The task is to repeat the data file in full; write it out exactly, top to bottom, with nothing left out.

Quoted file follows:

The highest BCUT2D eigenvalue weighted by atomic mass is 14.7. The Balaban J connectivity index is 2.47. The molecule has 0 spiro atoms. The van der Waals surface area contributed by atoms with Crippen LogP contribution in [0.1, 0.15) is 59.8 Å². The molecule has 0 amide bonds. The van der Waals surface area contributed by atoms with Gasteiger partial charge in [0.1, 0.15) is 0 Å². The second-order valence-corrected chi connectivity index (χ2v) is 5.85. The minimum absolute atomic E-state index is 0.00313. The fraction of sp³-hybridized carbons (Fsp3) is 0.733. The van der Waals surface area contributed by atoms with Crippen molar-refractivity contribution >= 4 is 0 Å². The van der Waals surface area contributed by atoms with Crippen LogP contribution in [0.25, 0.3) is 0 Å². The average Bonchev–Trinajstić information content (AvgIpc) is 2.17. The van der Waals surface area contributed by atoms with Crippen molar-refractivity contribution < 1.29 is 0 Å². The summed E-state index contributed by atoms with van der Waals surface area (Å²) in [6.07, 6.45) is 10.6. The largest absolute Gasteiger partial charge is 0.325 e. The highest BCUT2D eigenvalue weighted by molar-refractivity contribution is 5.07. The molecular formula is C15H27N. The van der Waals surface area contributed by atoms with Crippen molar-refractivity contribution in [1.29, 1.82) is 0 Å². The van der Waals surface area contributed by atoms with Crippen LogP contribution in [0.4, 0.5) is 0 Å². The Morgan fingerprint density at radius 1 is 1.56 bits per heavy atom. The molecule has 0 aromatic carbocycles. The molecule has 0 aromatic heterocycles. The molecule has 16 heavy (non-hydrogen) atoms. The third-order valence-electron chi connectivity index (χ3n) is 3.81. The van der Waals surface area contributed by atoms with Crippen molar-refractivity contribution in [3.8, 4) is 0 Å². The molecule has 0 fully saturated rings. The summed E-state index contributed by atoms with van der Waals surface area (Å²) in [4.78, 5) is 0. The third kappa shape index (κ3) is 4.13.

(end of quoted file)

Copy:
The highest BCUT2D eigenvalue weighted by atomic mass is 14.7. The Balaban J connectivity index is 2.47. The molecule has 0 spiro atoms. The van der Waals surface area contributed by atoms with Crippen LogP contribution in [0.1, 0.15) is 59.8 Å². The molecule has 0 amide bonds. The van der Waals surface area contributed by atoms with Gasteiger partial charge in [0.1, 0.15) is 0 Å². The second-order valence-corrected chi connectivity index (χ2v) is 5.85. The minimum absolute atomic E-state index is 0.00313. The fraction of sp³-hybridized carbons (Fsp3) is 0.733. The van der Waals surface area contributed by atoms with Crippen molar-refractivity contribution >= 4 is 0 Å². The van der Waals surface area contributed by atoms with Crippen LogP contribution in [0.25, 0.3) is 0 Å². The average Bonchev–Trinajstić information content (AvgIpc) is 2.17. The van der Waals surface area contributed by atoms with Crippen molar-refractivity contribution < 1.29 is 0 Å². The summed E-state index contributed by atoms with van der Waals surface area (Å²) in [6.07, 6.45) is 10.6. The largest absolute Gasteiger partial charge is 0.325 e. The highest BCUT2D eigenvalue weighted by molar-refractivity contribution is 5.07. The molecular formula is C15H27N. The van der Waals surface area contributed by atoms with Crippen molar-refractivity contribution in [1.29, 1.82) is 0 Å². The van der Waals surface area contributed by atoms with Crippen LogP contribution in [0.4, 0.5) is 0 Å². The Morgan fingerprint density at radius 1 is 1.56 bits per heavy atom. The molecule has 0 aromatic carbocycles. The molecule has 0 aromatic heterocycles. The molecule has 16 heavy (non-hydrogen) atoms. The third-order valence-electron chi connectivity index (χ3n) is 3.81. The van der Waals surface area contributed by atoms with Crippen molar-refractivity contribution in [3.8, 4) is 0 Å². The molecule has 0 fully saturated rings. The summed E-state index contributed by atoms with van der Waals surface area (Å²) in [4.78, 5) is 0. The third kappa shape index (κ3) is 4.13.